Using quick scenes and forceful speech, Rogers unfolds the story with suspense. These characters interact in dialogue, not in windy speeches. The result is a sense of urgency that can keep an audience's rapt attention.
Hackett emphasizes the physical gestures and distances that support or inhibit personal connections. The proximity of people is a functional barometer of psychological closeness, and Hackett's staging draws attention to the barren space in the meeting rooms that the characters must initially cross.
To create that emptiness, scenic designer Rebecca Lord-Surratt and lighting designer Jennifer Reiser use a cool Scandinavian color palette in a room of formal European furnishings that are pushed against the walls until the actors themselves position chairs and tables. Projection designer Alek Deva fills the high, paneled back wall with occasional images that are sometimes subtle wallpaper suggesting the dozens of locations the play visits, and sometimes news footage that brings the violence of conflict right into the room.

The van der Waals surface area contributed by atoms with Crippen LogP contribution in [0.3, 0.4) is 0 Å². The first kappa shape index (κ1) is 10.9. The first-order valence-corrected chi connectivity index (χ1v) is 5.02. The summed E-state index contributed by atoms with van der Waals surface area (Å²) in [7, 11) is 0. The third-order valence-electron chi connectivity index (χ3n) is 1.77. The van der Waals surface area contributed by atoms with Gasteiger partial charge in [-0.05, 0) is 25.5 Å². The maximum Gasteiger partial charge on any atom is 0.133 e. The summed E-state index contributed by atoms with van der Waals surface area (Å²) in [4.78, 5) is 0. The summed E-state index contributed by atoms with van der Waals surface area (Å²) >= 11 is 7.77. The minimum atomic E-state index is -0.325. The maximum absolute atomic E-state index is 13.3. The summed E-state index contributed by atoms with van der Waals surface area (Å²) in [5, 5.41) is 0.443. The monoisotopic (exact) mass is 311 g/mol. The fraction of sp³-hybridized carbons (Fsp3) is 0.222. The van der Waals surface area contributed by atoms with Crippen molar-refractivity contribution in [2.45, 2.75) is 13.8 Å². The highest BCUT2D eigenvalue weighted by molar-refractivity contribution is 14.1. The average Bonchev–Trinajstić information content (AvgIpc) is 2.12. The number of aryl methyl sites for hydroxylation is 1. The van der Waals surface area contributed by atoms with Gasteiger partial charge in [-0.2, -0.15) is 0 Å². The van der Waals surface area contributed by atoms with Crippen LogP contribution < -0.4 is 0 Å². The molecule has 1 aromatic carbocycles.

The brisk scene changes are illuminated only by light entering from open doors to offstage spaces, throwing the characters into backlit shadow as they enter and exit. Sound designer Jane Shaw fills these interludes with bold music, the equivalent of a cymbal crash capping each scene.